Skip to main content

Advertisement

  • Original Article
  • Open Access

The prevalence of circumportal pancreas as shown by multidetector-row computed tomography

  • 1Email author,
  • 1,
  • 1,
  • 1,
  • 5,
  • 1,
  • 2,
  • 2,
  • 3,
  • 3,
  • 4 and
  • 1
Insights into Imaging20112:92

https://doi.org/10.1007/s13244-011-0092-5

  • Received: 24 October 2010
  • Accepted: 1 April 2011
  • Published:

Abstract

Objective

To evaluate the prevalence of circumportal pancreas (CP) and any coexisting anomaly. In addition, three cases of surgically confirmed CP are presented.

Methods

The study group consisted of 317 consecutive potential liver transplant donor candidates who had undergone thin-section MDCT studies for the evaluation of vascular anatomy. MDCT images were retrospectively reviewed to assess the presence or absence of CP. If CP was present, the transverse diameter of the aberrant pancreatic tissue was measured on axial images, and the course of the main pancreatic duct (MPD) was classified into ante-portal (normal) or retro-portal. In addition, the prevalence of variant hepatic arterial anatomy was compared between cases with and without CP.

Results

Eight of 317 liver transplant donor candidates (2.5%) were found to have CP at CT. The transverse diameter of the aberrant pancreatic tissue ranged from 5 to 18 mm (mean ± SD: 10 ± 4 mm). One of eight (12.5%) showed the MPD to be retro-portal. A variant hepatic artery was noted in two of the of eight (25%) patients, which was similar to the finding for those without CP [72 out of 309 (23%)].

Conclusion

The prevalence of circumportal pancreas was 2.5%.

Keywords

  • Pancreas
  • Anatomy
  • Anomaly
  • Pancreatic surgery
  • MDCT

Introduction

Circumportal pancreas is a pancreatic anomaly, showing complete pancreatic encasement of the portal vein above the spleno-portal junction [1]. If circumportal pancreas is present, additional resection of the aberrant pancreatic tissue (i.e. anomalous connection between the dorsal and ventral pancreas at the left side of the main portal vein) is necessary for pancreatic head resection [2]. In addition, it has been reported that circumportal pancreas may cause a pancreatic fistula to emerge from the stump of aberrant pancreatic tissue [2, 3]. It is therefore important to note the presence of circumportal pancreas in patients for whom pancreatic head resection is planned.

There have been only five previous literature reports including eight cases of circumportal pancreas [15], and this anomaly has been believed to be extremely rare. However, the prevalence of circumportal pancreas and any coexisting anomaly is uncertain.

The purpose of this study was to evaluate the prevalence of circumportal pancreas using thin-section multi-detector-row computed tomography (MDCT) studies.

Materials and methods

The study group consisted of 317 consecutive liver transplant donor candidates who had undergone contrast-enhanced multi-detector row CT (MDCT) for the evaluation of vascular anatomy between April 2006 and March 2010. There were 180 male and 137 female patients. Ages ranged from 19 to 64 years [mean ± standard deviation (SD): 37 ± 12 years old].

Contrast-enhanced MDCT studies were performed on a 64-detector-row MDCT (Aquilion; Toshiba Medical Systems, Tokyo, Japan) with a gantry rotation time of 0.5 s. Each patient received intravenous (IV) non-ionic contrast material. The dose of IV contrast material (maximum dose of 150 ml) was determined based on the body weight: 1.71 ml/kg for 350 mg I/ml iohexol (Omnipaque 350; Daiichi-Sankyo, Tokyo, Japan) and 1.62 ml/kg for 370 mg I/ml iopamidol (Iopamiron 370; Bayer-Schering, Osaka, Japan). IV contrast material was injected by means of an automated power injector with an injection duration of 20 s (maximum injection rate of 5 ml/s), and 20 ml of saline was subsequently injected at the same injection rate. The patient body weight, the dose of IV contrast and the injection rate ranged from 37 to 90 kg (mean ± SD: 59.8 ± 10.3 kg), 62 to 146 ml (mean ± SD: 97.7 ± 15.9 ml) and 3.1 to 5.0 ml/s (mean ± SD: 4.6 ± 0.5 ml/s), respectively. The CT parameters were as follows: section collimation, 0.5 mm; helical pitch 53; 125 mAs; and 120 kVp. The arterial phase was determined by the bolus tracking method. The region of interest was established on the abdominal aorta at the level of the celiac axis. The portal venous phase was obtained 70 s after the initiation of intravenous injection of contrast agent. The section thicknesses of the arterial and portal venous phases were 1 mm and 2 mm, respectively.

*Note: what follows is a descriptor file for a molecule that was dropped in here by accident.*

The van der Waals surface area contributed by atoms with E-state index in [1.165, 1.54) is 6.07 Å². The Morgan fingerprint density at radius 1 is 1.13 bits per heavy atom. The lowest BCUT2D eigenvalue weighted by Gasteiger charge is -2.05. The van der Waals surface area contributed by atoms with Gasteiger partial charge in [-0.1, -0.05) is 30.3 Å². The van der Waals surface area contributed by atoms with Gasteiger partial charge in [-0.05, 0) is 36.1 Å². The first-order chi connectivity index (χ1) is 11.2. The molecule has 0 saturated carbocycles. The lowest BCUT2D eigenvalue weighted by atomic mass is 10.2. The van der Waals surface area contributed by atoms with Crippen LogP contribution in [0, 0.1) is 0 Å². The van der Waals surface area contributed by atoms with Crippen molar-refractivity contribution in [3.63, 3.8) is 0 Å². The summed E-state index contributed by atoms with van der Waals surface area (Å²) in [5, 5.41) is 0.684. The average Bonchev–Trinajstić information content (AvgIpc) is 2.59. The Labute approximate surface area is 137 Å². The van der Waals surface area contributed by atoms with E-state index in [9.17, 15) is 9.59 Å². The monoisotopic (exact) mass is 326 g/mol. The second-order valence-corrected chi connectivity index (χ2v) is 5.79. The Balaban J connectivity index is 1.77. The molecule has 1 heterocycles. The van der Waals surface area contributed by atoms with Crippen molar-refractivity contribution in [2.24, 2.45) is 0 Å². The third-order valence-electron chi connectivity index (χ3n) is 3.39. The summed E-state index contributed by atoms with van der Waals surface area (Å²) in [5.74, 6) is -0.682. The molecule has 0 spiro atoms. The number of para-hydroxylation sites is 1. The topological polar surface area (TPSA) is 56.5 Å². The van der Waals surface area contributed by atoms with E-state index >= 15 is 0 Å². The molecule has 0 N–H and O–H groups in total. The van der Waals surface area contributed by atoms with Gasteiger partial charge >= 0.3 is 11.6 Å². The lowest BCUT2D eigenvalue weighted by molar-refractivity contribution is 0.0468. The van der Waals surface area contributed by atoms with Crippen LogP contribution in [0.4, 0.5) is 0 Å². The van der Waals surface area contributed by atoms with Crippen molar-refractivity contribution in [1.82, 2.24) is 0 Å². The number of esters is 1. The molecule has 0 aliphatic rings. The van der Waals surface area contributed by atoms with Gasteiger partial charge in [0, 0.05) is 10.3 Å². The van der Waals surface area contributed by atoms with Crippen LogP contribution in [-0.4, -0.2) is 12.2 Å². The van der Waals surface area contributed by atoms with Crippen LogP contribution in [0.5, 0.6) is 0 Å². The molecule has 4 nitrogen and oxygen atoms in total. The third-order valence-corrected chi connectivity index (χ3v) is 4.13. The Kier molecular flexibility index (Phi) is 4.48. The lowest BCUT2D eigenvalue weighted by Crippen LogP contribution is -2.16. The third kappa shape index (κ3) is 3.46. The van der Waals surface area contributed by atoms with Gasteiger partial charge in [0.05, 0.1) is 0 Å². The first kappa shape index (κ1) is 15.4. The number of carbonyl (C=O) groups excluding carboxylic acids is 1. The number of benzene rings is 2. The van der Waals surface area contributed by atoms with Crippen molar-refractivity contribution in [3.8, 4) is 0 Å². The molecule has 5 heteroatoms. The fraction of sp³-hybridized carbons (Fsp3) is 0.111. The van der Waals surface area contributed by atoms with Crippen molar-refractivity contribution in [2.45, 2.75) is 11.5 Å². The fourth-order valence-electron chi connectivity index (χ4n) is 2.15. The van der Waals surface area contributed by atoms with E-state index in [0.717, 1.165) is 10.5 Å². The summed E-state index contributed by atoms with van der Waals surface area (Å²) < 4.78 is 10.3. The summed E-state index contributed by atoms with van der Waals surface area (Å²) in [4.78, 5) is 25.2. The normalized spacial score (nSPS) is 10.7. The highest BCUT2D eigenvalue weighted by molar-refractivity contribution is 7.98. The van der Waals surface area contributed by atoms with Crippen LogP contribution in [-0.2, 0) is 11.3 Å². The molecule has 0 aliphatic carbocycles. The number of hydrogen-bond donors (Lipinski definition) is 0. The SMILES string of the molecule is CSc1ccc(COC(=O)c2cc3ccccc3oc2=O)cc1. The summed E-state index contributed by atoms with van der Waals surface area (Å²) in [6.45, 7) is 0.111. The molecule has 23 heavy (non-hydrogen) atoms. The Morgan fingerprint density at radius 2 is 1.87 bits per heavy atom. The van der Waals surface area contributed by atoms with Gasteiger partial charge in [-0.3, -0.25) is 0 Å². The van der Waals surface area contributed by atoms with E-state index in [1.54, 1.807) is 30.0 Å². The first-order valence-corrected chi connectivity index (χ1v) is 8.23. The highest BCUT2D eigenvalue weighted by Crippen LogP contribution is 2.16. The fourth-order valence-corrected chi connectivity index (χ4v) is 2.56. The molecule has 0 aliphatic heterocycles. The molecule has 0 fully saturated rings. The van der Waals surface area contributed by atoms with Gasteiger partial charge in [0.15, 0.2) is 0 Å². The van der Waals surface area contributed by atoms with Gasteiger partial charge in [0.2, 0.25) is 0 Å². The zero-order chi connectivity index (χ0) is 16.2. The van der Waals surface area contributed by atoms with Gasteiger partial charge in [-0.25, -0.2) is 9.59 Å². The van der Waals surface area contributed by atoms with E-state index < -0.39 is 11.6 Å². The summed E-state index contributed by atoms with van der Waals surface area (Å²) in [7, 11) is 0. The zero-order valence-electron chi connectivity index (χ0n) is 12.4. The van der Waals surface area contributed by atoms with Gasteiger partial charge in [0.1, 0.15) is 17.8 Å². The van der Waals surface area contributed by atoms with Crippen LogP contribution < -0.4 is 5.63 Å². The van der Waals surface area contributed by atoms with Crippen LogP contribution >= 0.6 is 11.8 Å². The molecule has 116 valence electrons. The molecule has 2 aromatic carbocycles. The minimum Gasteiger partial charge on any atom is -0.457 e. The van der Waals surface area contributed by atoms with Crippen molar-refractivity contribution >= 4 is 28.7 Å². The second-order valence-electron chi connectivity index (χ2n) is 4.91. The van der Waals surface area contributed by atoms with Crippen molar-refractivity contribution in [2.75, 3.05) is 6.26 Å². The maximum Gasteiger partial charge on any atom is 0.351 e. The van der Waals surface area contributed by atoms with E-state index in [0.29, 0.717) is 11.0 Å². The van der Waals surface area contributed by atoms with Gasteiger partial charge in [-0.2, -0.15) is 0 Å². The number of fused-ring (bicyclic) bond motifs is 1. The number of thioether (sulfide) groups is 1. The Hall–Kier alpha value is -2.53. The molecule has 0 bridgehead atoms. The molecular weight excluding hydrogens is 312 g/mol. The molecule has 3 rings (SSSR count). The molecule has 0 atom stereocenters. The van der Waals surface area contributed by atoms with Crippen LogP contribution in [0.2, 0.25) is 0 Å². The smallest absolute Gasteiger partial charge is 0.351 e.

Two experienced radiologists reviewed 317 MDCT studies to evaluate the presence or absence of circumportal pancreas in a consensus fashion. Multiplanar reformatted (MPR) images were obtained from the portal venous phase by a three-dimensional (3D) computer workstation (AquariusNET; TeraRecon Inc., San Mateo, CA). Circumportal pancreas was regarded as present when the main portal vein above the level of the spleno-portal junction was completely encircled by the pancreatic parenchyma on axial images, and when aberrant pancreatic tissue extending behind the main portal vein and fusing with the pancreatic body was confirmed by MPR images created by the 3D workstation. If circumportal pancreas was present, the reviewers measured the transverse diameter of the aberrant pancreatic tissue in the axial plane. The measurements were performed twice, and the average data were recorded. Additionally, the course of the main pancreatic duct (MPD) was classified into two types: ante-portal (normal) and retro-portal. Furthermore, if a variant hepatic arterial anatomy was present, it was recorded.

Results

Circumportal pancreas was noted in 8 of the 317 liver transplant donor candidates (2.5%). In one case, one of the reviewers mistakenly characterized circumportal pancreas as the inferior edge of the caudate lobe of the liver. The interobserver agreement was achieved in the remaining seven cases. The transverse diameter of the aberrant pancreatic tissue ranged from 5 mm to 18 mm [mean ± standard deviation (SD): 10 ± 4 mm]. The transverse diameter of the main portal vein (MPV) at the same level ranged from 12 mm to 18 mm (mean ± SD: 15 ± 3 mm). Narrowing of the MPV was not seen. These results are summarized in Table 1. One of the eight (12.5%) showed that the main pancreatic duct (MPD) ran behind the portal vein (retroportal MPD; Fig. 1a). Other pancreatic ductal anomalies such as pancreatic divisum were not observed in any of these eight cases.